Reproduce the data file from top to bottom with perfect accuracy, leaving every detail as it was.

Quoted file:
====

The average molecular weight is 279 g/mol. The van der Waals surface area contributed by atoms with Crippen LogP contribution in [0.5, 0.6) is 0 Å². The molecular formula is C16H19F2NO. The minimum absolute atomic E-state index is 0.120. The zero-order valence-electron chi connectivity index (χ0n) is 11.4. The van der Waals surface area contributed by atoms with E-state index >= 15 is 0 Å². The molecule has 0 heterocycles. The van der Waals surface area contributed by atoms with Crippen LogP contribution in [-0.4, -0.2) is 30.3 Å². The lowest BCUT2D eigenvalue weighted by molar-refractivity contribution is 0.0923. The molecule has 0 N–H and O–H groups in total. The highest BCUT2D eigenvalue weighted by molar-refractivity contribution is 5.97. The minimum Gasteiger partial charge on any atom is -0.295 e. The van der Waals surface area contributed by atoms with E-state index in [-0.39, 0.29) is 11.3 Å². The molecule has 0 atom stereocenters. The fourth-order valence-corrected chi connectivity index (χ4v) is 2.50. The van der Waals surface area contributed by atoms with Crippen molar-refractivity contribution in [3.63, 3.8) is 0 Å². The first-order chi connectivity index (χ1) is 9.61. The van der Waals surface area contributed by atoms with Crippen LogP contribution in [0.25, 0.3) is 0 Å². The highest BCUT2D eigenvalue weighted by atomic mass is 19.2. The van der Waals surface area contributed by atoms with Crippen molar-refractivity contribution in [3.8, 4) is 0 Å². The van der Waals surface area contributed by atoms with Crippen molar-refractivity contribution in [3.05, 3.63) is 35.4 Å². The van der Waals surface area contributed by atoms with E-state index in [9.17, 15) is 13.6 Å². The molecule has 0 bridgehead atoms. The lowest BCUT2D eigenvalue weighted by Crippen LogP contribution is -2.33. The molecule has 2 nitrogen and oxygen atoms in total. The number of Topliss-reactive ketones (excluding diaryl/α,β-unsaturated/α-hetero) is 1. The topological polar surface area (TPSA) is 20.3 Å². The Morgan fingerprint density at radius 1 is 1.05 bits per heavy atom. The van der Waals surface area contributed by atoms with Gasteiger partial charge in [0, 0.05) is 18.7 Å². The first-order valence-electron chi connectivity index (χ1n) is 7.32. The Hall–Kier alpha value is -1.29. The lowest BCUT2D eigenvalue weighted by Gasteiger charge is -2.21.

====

The average molecular weight is 279 g/mol. The van der Waals surface area contributed by atoms with Crippen LogP contribution in [0.5, 0.6) is 0 Å². The molecular formula is C16H19F2NO. The minimum absolute atomic E-state index is 0.120. The zero-order valence-electron chi connectivity index (χ0n) is 11.4. The van der Waals surface area contributed by atoms with E-state index >= 15 is 0 Å². The molecule has 0 heterocycles. The van der Waals surface area contributed by atoms with Crippen LogP contribution in [-0.4, -0.2) is 30.3 Å². The lowest BCUT2D eigenvalue weighted by molar-refractivity contribution is 0.0923. The molecule has 0 N–H and O–H groups in total. The highest BCUT2D eigenvalue weighted by molar-refractivity contribution is 5.97. The minimum Gasteiger partial charge on any atom is -0.295 e. The van der Waals surface area contributed by atoms with E-state index in [-0.39, 0.29) is 11.3 Å². The molecule has 0 atom stereocenters. The fourth-order valence-corrected chi connectivity index (χ4v) is 2.50. The van der Waals surface area contributed by atoms with Crippen molar-refractivity contribution in [3.63, 3.8) is 0 Å². The first-order chi connectivity index (χ1) is 9.61. The van der Waals surface area contributed by atoms with Crippen LogP contribution in [0.25, 0.3) is 0 Å². The highest BCUT2D eigenvalue weighted by atomic mass is 19.2. The van der Waals surface area contributed by atoms with Crippen molar-refractivity contribution in [3.8, 4) is 0 Å². The van der Waals surface area contributed by atoms with Crippen molar-refractivity contribution in [3.05, 3.63) is 35.4 Å². The van der Waals surface area contributed by atoms with E-state index in [9.17, 15) is 13.6 Å². The molecule has 0 bridgehead atoms. The lowest BCUT2D eigenvalue weighted by Crippen LogP contribution is -2.33. The molecule has 2 nitrogen and oxygen atoms in total. The number of Topliss-reactive ketones (excluding diaryl/α,β-unsaturated/α-hetero) is 1. The topological polar surface area (TPSA) is 20.3 Å². The Morgan fingerprint density at radius 1 is 1.05 bits per heavy atom. The van der Waals surface area contributed by atoms with Gasteiger partial charge in [0, 0.05) is 18.7 Å². The first-order valence-electron chi connectivity index (χ1n) is 7.32. The Hall–Kier alpha value is -1.29. The lowest BCUT2D eigenvalue weighted by Gasteiger charge is -2.21.